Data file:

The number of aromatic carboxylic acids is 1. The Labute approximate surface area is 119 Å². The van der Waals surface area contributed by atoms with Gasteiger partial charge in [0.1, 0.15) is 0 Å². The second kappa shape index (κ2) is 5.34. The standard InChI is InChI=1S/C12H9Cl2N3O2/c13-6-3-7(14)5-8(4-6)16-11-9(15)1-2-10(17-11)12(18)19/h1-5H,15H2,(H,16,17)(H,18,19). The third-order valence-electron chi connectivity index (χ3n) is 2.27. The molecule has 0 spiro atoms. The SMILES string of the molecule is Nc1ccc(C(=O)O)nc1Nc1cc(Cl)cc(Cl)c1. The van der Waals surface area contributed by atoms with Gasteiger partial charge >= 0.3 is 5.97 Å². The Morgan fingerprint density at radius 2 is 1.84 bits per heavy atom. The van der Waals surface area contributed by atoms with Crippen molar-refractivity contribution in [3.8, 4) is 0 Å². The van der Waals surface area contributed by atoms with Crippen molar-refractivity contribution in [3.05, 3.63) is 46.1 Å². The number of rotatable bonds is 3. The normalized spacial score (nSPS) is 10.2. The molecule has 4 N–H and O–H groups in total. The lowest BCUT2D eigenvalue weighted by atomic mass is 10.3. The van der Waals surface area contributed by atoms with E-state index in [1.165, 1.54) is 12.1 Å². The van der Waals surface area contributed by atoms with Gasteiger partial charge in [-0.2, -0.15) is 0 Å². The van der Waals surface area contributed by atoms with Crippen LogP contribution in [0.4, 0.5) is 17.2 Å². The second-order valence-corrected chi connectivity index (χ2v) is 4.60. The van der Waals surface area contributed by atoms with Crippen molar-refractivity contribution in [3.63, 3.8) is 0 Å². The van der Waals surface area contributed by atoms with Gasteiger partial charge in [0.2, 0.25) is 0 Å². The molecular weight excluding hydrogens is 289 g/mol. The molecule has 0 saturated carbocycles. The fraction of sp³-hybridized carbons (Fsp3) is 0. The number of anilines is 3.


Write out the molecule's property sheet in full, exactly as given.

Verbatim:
The number of aromatic carboxylic acids is 1. The Labute approximate surface area is 119 Å². The van der Waals surface area contributed by atoms with Gasteiger partial charge in [0.1, 0.15) is 0 Å². The second kappa shape index (κ2) is 5.34. The standard InChI is InChI=1S/C12H9Cl2N3O2/c13-6-3-7(14)5-8(4-6)16-11-9(15)1-2-10(17-11)12(18)19/h1-5H,15H2,(H,16,17)(H,18,19). The third-order valence-electron chi connectivity index (χ3n) is 2.27. The molecule has 0 spiro atoms. The SMILES string of the molecule is Nc1ccc(C(=O)O)nc1Nc1cc(Cl)cc(Cl)c1. The van der Waals surface area contributed by atoms with Gasteiger partial charge >= 0.3 is 5.97 Å². The Morgan fingerprint density at radius 2 is 1.84 bits per heavy atom. The van der Waals surface area contributed by atoms with Crippen molar-refractivity contribution in [3.8, 4) is 0 Å². The van der Waals surface area contributed by atoms with Crippen molar-refractivity contribution in [3.05, 3.63) is 46.1 Å². The number of rotatable bonds is 3. The normalized spacial score (nSPS) is 10.2. The molecule has 4 N–H and O–H groups in total. The lowest BCUT2D eigenvalue weighted by atomic mass is 10.3. The van der Waals surface area contributed by atoms with E-state index in [1.165, 1.54) is 12.1 Å². The van der Waals surface area contributed by atoms with Gasteiger partial charge in [-0.2, -0.15) is 0 Å². The van der Waals surface area contributed by atoms with Crippen LogP contribution in [0.4, 0.5) is 17.2 Å². The second-order valence-corrected chi connectivity index (χ2v) is 4.60. The van der Waals surface area contributed by atoms with Crippen molar-refractivity contribution in [3.63, 3.8) is 0 Å². The van der Waals surface area contributed by atoms with Gasteiger partial charge in [0.2, 0.25) is 0 Å². The molecular weight excluding hydrogens is 289 g/mol. The molecule has 0 saturated carbocycles. The fraction of sp³-hybridized carbons (Fsp3) is 0. The number of anilines is 3.